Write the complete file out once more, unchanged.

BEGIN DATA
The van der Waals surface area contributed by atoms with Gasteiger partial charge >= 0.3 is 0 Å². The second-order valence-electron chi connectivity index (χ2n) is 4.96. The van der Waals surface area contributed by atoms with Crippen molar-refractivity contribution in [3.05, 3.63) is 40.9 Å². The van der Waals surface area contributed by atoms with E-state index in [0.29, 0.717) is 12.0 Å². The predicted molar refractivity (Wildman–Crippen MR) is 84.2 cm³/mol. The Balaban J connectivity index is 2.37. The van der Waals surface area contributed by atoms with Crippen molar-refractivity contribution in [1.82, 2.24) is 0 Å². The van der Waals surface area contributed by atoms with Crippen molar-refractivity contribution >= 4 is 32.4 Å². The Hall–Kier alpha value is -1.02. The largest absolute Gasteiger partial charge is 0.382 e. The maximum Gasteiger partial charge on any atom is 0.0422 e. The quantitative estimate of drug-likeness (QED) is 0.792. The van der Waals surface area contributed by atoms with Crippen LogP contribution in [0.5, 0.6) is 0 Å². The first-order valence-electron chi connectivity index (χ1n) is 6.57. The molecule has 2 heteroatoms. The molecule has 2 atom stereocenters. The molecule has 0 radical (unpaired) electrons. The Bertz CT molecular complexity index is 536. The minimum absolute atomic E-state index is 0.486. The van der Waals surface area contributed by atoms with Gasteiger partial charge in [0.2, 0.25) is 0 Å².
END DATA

The van der Waals surface area contributed by atoms with Gasteiger partial charge >= 0.3 is 0 Å². The second-order valence-electron chi connectivity index (χ2n) is 4.96. The van der Waals surface area contributed by atoms with Crippen molar-refractivity contribution in [3.05, 3.63) is 40.9 Å². The van der Waals surface area contributed by atoms with E-state index in [0.29, 0.717) is 12.0 Å². The predicted molar refractivity (Wildman–Crippen MR) is 84.2 cm³/mol. The Balaban J connectivity index is 2.37. The van der Waals surface area contributed by atoms with Crippen molar-refractivity contribution in [1.82, 2.24) is 0 Å². The van der Waals surface area contributed by atoms with Crippen molar-refractivity contribution >= 4 is 32.4 Å². The Hall–Kier alpha value is -1.02. The largest absolute Gasteiger partial charge is 0.382 e. The maximum Gasteiger partial charge on any atom is 0.0422 e. The quantitative estimate of drug-likeness (QED) is 0.792. The van der Waals surface area contributed by atoms with Crippen LogP contribution in [0.5, 0.6) is 0 Å². The first-order valence-electron chi connectivity index (χ1n) is 6.57. The molecule has 2 heteroatoms. The molecule has 2 atom stereocenters. The molecule has 0 radical (unpaired) electrons. The Bertz CT molecular complexity index is 536. The minimum absolute atomic E-state index is 0.486. The van der Waals surface area contributed by atoms with Gasteiger partial charge in [0.2, 0.25) is 0 Å².